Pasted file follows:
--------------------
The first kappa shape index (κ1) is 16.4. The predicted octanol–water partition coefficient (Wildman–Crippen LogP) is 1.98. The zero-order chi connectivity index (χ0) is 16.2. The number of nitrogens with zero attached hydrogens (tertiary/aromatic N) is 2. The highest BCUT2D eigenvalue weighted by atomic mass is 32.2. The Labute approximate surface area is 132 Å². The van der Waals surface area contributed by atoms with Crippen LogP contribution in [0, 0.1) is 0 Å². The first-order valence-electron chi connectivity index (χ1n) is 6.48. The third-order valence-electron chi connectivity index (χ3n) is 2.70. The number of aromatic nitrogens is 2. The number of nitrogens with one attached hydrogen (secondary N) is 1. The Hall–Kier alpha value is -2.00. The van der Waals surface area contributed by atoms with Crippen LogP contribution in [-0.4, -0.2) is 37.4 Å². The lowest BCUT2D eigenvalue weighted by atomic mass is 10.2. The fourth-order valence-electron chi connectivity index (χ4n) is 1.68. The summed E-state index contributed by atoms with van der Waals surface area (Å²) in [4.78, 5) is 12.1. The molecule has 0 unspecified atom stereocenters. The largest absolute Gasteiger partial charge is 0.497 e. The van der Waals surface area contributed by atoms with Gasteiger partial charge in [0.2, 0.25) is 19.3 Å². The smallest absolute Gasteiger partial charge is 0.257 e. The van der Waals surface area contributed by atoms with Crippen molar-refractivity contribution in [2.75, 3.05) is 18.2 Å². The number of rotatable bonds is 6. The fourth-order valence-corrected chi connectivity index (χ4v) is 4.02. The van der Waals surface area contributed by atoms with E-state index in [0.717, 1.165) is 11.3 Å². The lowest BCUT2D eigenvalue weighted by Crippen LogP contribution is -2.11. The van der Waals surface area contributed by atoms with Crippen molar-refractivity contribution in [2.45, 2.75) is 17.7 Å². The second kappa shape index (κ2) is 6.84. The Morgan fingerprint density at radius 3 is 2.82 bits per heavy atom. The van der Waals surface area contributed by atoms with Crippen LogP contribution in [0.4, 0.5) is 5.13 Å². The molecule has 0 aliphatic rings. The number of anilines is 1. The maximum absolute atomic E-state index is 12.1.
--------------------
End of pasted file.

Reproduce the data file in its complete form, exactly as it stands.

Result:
The first kappa shape index (κ1) is 16.4. The predicted octanol–water partition coefficient (Wildman–Crippen LogP) is 1.98. The zero-order chi connectivity index (χ0) is 16.2. The number of nitrogens with zero attached hydrogens (tertiary/aromatic N) is 2. The highest BCUT2D eigenvalue weighted by atomic mass is 32.2. The Labute approximate surface area is 132 Å². The van der Waals surface area contributed by atoms with Crippen LogP contribution in [0, 0.1) is 0 Å². The first-order valence-electron chi connectivity index (χ1n) is 6.48. The third-order valence-electron chi connectivity index (χ3n) is 2.70. The number of aromatic nitrogens is 2. The number of nitrogens with one attached hydrogen (secondary N) is 1. The Hall–Kier alpha value is -2.00. The van der Waals surface area contributed by atoms with Crippen LogP contribution in [-0.4, -0.2) is 37.4 Å². The lowest BCUT2D eigenvalue weighted by atomic mass is 10.2. The fourth-order valence-electron chi connectivity index (χ4n) is 1.68. The summed E-state index contributed by atoms with van der Waals surface area (Å²) in [4.78, 5) is 12.1. The molecule has 0 unspecified atom stereocenters. The largest absolute Gasteiger partial charge is 0.497 e. The van der Waals surface area contributed by atoms with Gasteiger partial charge in [0.2, 0.25) is 19.3 Å². The smallest absolute Gasteiger partial charge is 0.257 e. The van der Waals surface area contributed by atoms with Crippen molar-refractivity contribution in [2.75, 3.05) is 18.2 Å². The number of rotatable bonds is 6. The fourth-order valence-corrected chi connectivity index (χ4v) is 4.02. The van der Waals surface area contributed by atoms with E-state index in [0.717, 1.165) is 11.3 Å². The lowest BCUT2D eigenvalue weighted by Crippen LogP contribution is -2.11. The van der Waals surface area contributed by atoms with Crippen molar-refractivity contribution in [2.45, 2.75) is 17.7 Å². The second kappa shape index (κ2) is 6.84. The Morgan fingerprint density at radius 3 is 2.82 bits per heavy atom. The van der Waals surface area contributed by atoms with Crippen LogP contribution in [0.4, 0.5) is 5.13 Å². The molecule has 0 aliphatic rings. The number of anilines is 1. The maximum absolute atomic E-state index is 12.1.